Instructions: Click on the sections below to see the explanations.
Internal Validity (Click)
To receive high marks, your experiment must have high internal validity, meaning that it must constitute a reliable test of the research hypothesis that isolates the potential influence of the independent variable on the dependent variable.
Concretely, this means that you have to identify and find ways to control (avoid, nullify, or decreasing the risks of) “extraneous” (or “confounding” variables), which are factors that are not the independent variable (they are “extraneous”) but that could affect the behavior of participants (the dependent variable) and thus the findings of the experiment (they are “confounding” and create confusion).
To identify relevant extraneous (confounding) variables in the context of your experiment, you can start by looking at those addressed in the “Participants and Procedures” section of your original study. However, you should also review the list below and ask yourself if they apply to your experiment (keeping in mind whether it will be conducted in person or online).
Participant Variables (Click)
Participant variables are individual characteristics that are not the independent variable, but could affect the behavior of the participants (the dependent variable.) This may affect your findings if these individual differences are not equally distributed across conditions, so that participants are not comparable in terms of relevant characteristics.
- Age, gender, race, native language, life experiences, personal opinions or preferences, background knowledge, underlying skills, etc.
- However, you should only focus on the ones that are relevant to your experiment, i.e., the ones that might affect the dependent variable.
Task / Stimulus Effects and Variables (Click)
Task/stimulus effects and variables are characteristics of the task(s) that participants have to perform and/or of the stimulus on which they have to perform these task(s) that are not the independent variable, but that could affect the behavior of the participants (the dependent variable). This may affect your findings if these characteristics are different in the experimental and control conditions, or if they affect them or certain participants differently.
- Task(s) and stimulus that differ in nature or in difficulty
- Ceiling effect: When the task(s) and/or stimulus is so hard that differences in performance (the dependent variable) become unnoticeable.
- Order effects: When performance on successive tasks (or on successive parts of a task) improves through practice, deteriorates because of fatigue or boredom, or is affected by primacy and recency effects.
Situational Variables (Click)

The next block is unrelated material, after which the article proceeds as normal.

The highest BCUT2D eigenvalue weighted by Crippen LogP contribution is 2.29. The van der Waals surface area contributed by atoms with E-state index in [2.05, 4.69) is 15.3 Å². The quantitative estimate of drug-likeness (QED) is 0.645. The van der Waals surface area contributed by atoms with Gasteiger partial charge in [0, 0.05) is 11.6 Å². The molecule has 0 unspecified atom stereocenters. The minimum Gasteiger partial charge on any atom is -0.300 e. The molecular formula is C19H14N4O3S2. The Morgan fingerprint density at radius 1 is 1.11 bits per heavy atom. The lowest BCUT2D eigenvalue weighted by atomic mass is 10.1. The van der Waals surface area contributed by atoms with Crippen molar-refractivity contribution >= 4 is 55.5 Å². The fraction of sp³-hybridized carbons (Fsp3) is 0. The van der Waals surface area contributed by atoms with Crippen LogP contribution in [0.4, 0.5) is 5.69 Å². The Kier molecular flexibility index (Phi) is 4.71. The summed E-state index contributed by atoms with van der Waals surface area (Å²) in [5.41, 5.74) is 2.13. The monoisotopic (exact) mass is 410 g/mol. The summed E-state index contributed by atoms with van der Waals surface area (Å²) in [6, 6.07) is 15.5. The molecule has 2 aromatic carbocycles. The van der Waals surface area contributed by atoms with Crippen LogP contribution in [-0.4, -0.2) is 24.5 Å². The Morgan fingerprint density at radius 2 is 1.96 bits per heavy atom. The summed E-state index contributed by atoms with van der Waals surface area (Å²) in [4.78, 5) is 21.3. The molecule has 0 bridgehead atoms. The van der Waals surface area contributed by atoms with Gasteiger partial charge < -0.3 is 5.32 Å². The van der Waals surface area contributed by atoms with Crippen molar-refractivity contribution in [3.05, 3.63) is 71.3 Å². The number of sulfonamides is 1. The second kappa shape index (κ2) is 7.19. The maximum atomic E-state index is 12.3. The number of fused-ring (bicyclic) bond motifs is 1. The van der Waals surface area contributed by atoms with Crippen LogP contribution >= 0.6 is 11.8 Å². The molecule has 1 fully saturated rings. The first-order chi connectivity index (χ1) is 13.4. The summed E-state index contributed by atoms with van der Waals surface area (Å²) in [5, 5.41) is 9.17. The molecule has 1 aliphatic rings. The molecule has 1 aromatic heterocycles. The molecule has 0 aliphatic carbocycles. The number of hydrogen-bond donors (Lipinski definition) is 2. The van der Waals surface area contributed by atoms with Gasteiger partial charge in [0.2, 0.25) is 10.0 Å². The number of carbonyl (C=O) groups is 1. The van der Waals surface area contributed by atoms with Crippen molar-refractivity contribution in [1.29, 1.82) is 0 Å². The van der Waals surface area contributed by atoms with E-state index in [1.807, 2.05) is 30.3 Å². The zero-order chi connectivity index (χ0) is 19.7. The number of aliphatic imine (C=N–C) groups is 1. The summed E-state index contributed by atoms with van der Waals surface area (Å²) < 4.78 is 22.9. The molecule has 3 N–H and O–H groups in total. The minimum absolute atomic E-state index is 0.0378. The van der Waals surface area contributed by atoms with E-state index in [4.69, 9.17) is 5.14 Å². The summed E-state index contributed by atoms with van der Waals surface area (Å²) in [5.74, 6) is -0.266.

Situational variables are characteristics of the experimental environment that are not the independent variable, but that might affect the behavior of the participants (the dependent variable). This may affect your findings if the environment is different in the experimental and control conditions or if it affects them or certain participants differently.
- Time: Participants’ behavior might be affected by the time in the day or week when the experiment is conducted.
- Place: Participants’ behavior might be affected by the location where the experiment is conducted (e.g., noise level), or by their position in the room, etc.
Researcher Biases (Click)
Researcher biases are ways in which the researchers’ behavior affects the findings of the study apart from their manipulation of the independent variable. This can be due to an unconscious effort to confirm their research hypothesis or to other biases. This may affect your findings if the researchers’ behavior is different in the experimental and control conditions or if it affects them or certain participants differently.
- Biases in the conduction of the experiment (presentation of the study, explanation of instructions, treatment of participants, involuntary cues, etc.)
- Biases in the collection and/or interpretation of data (scoring, etc.)
Participant Biases (Click)
Participant biases are changes in participants’ behavior that are due to the experimental context (their participation in an experiment), but not to the manipulation of the independent variable.
- Demand characteristics: When participants respond to the researchers’ unconscious demands (cues) to behave a certain way.
- Good and bad participant effects: When participants behave so as to make the experiment “work” or “fail”, i.e., so as to conform to or deviate from what they think the research hypothesis is.
- Audience effect: When people’s behavior is affected by their awareness (or belief) that they are being observed and evaluated.
QUESTIONS: Click on the question below to see the worked example.
Answer the question below on your individual Experiment Creation Form.